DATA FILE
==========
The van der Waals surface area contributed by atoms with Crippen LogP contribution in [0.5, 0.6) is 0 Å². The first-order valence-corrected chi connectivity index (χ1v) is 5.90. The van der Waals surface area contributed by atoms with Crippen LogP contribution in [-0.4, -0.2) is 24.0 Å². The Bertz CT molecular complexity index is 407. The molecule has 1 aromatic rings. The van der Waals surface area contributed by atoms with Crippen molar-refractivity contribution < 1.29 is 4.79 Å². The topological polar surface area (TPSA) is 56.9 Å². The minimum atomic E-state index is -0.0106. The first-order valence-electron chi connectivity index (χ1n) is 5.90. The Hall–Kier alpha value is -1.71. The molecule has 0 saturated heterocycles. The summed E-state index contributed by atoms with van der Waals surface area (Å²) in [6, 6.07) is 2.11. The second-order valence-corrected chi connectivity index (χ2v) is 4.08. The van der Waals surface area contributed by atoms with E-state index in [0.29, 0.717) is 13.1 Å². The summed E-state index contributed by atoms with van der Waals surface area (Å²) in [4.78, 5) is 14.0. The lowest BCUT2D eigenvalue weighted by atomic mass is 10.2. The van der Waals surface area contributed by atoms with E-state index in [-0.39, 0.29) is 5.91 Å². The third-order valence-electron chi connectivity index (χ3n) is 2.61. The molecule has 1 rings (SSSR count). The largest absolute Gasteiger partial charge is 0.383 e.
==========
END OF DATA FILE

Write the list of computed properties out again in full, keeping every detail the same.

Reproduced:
The van der Waals surface area contributed by atoms with Crippen LogP contribution in [0.5, 0.6) is 0 Å². The first-order valence-corrected chi connectivity index (χ1v) is 5.90. The van der Waals surface area contributed by atoms with Crippen LogP contribution in [-0.4, -0.2) is 24.0 Å². The Bertz CT molecular complexity index is 407. The molecule has 1 aromatic rings. The van der Waals surface area contributed by atoms with Crippen molar-refractivity contribution < 1.29 is 4.79 Å². The topological polar surface area (TPSA) is 56.9 Å². The minimum atomic E-state index is -0.0106. The first-order valence-electron chi connectivity index (χ1n) is 5.90. The Hall–Kier alpha value is -1.71. The molecule has 0 saturated heterocycles. The summed E-state index contributed by atoms with van der Waals surface area (Å²) in [6, 6.07) is 2.11. The second-order valence-corrected chi connectivity index (χ2v) is 4.08. The van der Waals surface area contributed by atoms with E-state index in [0.29, 0.717) is 13.1 Å². The summed E-state index contributed by atoms with van der Waals surface area (Å²) in [4.78, 5) is 14.0. The lowest BCUT2D eigenvalue weighted by atomic mass is 10.2. The van der Waals surface area contributed by atoms with E-state index in [-0.39, 0.29) is 5.91 Å². The third-order valence-electron chi connectivity index (χ3n) is 2.61. The molecule has 1 rings (SSSR count). The largest absolute Gasteiger partial charge is 0.383 e.